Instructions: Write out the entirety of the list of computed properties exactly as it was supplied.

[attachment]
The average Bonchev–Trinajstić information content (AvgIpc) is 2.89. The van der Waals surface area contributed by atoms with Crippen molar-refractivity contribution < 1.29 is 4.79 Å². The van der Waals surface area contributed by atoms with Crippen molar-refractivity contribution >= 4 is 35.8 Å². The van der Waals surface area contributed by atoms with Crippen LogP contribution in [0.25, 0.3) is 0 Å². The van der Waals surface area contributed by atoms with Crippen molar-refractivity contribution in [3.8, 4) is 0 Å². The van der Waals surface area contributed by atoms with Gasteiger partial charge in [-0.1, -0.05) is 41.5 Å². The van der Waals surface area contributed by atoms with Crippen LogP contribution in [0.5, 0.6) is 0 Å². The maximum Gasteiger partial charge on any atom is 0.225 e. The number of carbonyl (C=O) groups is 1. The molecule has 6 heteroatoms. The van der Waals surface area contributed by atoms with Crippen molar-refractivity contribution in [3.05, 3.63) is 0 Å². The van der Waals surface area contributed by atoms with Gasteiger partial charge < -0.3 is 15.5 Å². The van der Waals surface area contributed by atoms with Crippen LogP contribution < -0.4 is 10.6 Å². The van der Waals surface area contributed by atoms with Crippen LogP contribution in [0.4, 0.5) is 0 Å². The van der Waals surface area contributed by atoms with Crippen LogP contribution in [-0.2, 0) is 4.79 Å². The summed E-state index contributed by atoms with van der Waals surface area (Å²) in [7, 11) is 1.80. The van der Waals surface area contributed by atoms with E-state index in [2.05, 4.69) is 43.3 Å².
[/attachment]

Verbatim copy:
The average Bonchev–Trinajstić information content (AvgIpc) is 2.89. The van der Waals surface area contributed by atoms with Crippen molar-refractivity contribution < 1.29 is 4.79 Å². The van der Waals surface area contributed by atoms with Crippen molar-refractivity contribution >= 4 is 35.8 Å². The van der Waals surface area contributed by atoms with Crippen LogP contribution in [0.25, 0.3) is 0 Å². The van der Waals surface area contributed by atoms with Crippen molar-refractivity contribution in [3.8, 4) is 0 Å². The van der Waals surface area contributed by atoms with Gasteiger partial charge in [-0.1, -0.05) is 41.5 Å². The van der Waals surface area contributed by atoms with Crippen LogP contribution in [0.5, 0.6) is 0 Å². The maximum Gasteiger partial charge on any atom is 0.225 e. The number of carbonyl (C=O) groups is 1. The molecule has 6 heteroatoms. The van der Waals surface area contributed by atoms with Crippen molar-refractivity contribution in [3.05, 3.63) is 0 Å². The van der Waals surface area contributed by atoms with Gasteiger partial charge < -0.3 is 15.5 Å². The van der Waals surface area contributed by atoms with Crippen LogP contribution < -0.4 is 10.6 Å². The van der Waals surface area contributed by atoms with Crippen LogP contribution in [0.4, 0.5) is 0 Å². The van der Waals surface area contributed by atoms with Crippen LogP contribution in [-0.2, 0) is 4.79 Å². The summed E-state index contributed by atoms with van der Waals surface area (Å²) in [7, 11) is 1.80. The van der Waals surface area contributed by atoms with E-state index in [2.05, 4.69) is 43.3 Å².